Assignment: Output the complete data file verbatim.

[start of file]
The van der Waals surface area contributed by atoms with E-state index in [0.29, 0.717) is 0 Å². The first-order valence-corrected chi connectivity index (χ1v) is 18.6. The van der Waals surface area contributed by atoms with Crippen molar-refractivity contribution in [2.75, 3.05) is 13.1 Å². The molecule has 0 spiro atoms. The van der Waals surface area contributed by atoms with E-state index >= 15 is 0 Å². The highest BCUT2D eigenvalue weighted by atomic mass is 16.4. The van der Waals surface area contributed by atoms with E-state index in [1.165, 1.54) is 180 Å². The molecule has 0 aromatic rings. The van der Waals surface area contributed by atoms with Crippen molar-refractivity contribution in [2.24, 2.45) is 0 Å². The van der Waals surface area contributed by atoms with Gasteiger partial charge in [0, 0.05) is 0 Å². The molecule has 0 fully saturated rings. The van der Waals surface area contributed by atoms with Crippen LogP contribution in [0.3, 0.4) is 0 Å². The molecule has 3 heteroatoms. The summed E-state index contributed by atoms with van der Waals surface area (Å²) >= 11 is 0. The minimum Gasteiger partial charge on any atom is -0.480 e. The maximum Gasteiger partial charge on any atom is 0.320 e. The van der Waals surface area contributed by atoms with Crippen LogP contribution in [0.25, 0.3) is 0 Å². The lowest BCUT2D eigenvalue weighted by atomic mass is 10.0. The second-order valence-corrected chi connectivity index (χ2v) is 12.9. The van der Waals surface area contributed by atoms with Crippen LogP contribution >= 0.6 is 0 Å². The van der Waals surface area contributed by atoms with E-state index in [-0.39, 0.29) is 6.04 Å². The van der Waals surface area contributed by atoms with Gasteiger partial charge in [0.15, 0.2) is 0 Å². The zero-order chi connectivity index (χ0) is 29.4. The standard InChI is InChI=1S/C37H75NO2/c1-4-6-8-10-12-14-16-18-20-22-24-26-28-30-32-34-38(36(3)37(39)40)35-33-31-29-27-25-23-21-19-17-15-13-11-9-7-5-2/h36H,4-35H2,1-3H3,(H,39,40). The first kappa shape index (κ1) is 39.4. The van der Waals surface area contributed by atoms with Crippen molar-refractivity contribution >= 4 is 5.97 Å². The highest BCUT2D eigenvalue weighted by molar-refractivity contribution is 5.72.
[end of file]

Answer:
The van der Waals surface area contributed by atoms with E-state index in [0.29, 0.717) is 0 Å². The first-order valence-corrected chi connectivity index (χ1v) is 18.6. The van der Waals surface area contributed by atoms with Crippen molar-refractivity contribution in [2.75, 3.05) is 13.1 Å². The molecule has 0 spiro atoms. The van der Waals surface area contributed by atoms with E-state index >= 15 is 0 Å². The highest BCUT2D eigenvalue weighted by atomic mass is 16.4. The van der Waals surface area contributed by atoms with E-state index in [1.165, 1.54) is 180 Å². The molecule has 0 aromatic rings. The van der Waals surface area contributed by atoms with Crippen molar-refractivity contribution in [2.24, 2.45) is 0 Å². The van der Waals surface area contributed by atoms with Gasteiger partial charge in [0, 0.05) is 0 Å². The molecule has 0 fully saturated rings. The van der Waals surface area contributed by atoms with Crippen LogP contribution in [0.3, 0.4) is 0 Å². The molecule has 3 heteroatoms. The summed E-state index contributed by atoms with van der Waals surface area (Å²) >= 11 is 0. The minimum Gasteiger partial charge on any atom is -0.480 e. The maximum Gasteiger partial charge on any atom is 0.320 e. The van der Waals surface area contributed by atoms with Crippen LogP contribution in [0.25, 0.3) is 0 Å². The lowest BCUT2D eigenvalue weighted by atomic mass is 10.0. The second-order valence-corrected chi connectivity index (χ2v) is 12.9. The van der Waals surface area contributed by atoms with Crippen LogP contribution >= 0.6 is 0 Å². The van der Waals surface area contributed by atoms with E-state index in [-0.39, 0.29) is 6.04 Å². The van der Waals surface area contributed by atoms with Gasteiger partial charge in [0.15, 0.2) is 0 Å². The zero-order chi connectivity index (χ0) is 29.4. The standard InChI is InChI=1S/C37H75NO2/c1-4-6-8-10-12-14-16-18-20-22-24-26-28-30-32-34-38(36(3)37(39)40)35-33-31-29-27-25-23-21-19-17-15-13-11-9-7-5-2/h36H,4-35H2,1-3H3,(H,39,40). The first kappa shape index (κ1) is 39.4. The van der Waals surface area contributed by atoms with Crippen molar-refractivity contribution >= 4 is 5.97 Å². The highest BCUT2D eigenvalue weighted by molar-refractivity contribution is 5.72.